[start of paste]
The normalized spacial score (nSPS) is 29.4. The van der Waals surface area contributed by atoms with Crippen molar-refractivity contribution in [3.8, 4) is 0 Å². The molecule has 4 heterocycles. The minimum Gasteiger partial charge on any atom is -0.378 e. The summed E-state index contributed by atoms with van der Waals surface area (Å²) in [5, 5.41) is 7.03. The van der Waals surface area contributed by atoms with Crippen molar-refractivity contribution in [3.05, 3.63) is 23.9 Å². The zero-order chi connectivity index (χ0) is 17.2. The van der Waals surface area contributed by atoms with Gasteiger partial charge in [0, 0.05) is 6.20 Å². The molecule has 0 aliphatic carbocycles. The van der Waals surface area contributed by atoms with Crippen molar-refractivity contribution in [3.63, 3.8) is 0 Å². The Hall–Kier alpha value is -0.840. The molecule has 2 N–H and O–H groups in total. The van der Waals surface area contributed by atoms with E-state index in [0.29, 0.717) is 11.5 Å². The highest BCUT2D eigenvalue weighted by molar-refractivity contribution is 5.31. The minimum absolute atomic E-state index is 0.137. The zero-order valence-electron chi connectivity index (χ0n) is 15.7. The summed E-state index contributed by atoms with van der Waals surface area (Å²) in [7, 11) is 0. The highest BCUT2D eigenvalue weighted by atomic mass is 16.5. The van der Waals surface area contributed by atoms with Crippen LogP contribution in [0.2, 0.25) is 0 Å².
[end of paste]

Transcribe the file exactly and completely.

The normalized spacial score (nSPS) is 29.4. The van der Waals surface area contributed by atoms with Crippen molar-refractivity contribution in [3.8, 4) is 0 Å². The molecule has 4 heterocycles. The minimum Gasteiger partial charge on any atom is -0.378 e. The summed E-state index contributed by atoms with van der Waals surface area (Å²) in [5, 5.41) is 7.03. The van der Waals surface area contributed by atoms with Crippen molar-refractivity contribution in [3.05, 3.63) is 23.9 Å². The zero-order chi connectivity index (χ0) is 17.2. The van der Waals surface area contributed by atoms with Gasteiger partial charge in [0, 0.05) is 6.20 Å². The molecule has 0 aliphatic carbocycles. The van der Waals surface area contributed by atoms with Crippen molar-refractivity contribution in [3.63, 3.8) is 0 Å². The Hall–Kier alpha value is -0.840. The molecule has 2 N–H and O–H groups in total. The van der Waals surface area contributed by atoms with E-state index in [0.29, 0.717) is 11.5 Å². The highest BCUT2D eigenvalue weighted by molar-refractivity contribution is 5.31. The minimum absolute atomic E-state index is 0.137. The zero-order valence-electron chi connectivity index (χ0n) is 15.7. The summed E-state index contributed by atoms with van der Waals surface area (Å²) in [7, 11) is 0. The highest BCUT2D eigenvalue weighted by atomic mass is 16.5. The van der Waals surface area contributed by atoms with Crippen LogP contribution in [0.2, 0.25) is 0 Å².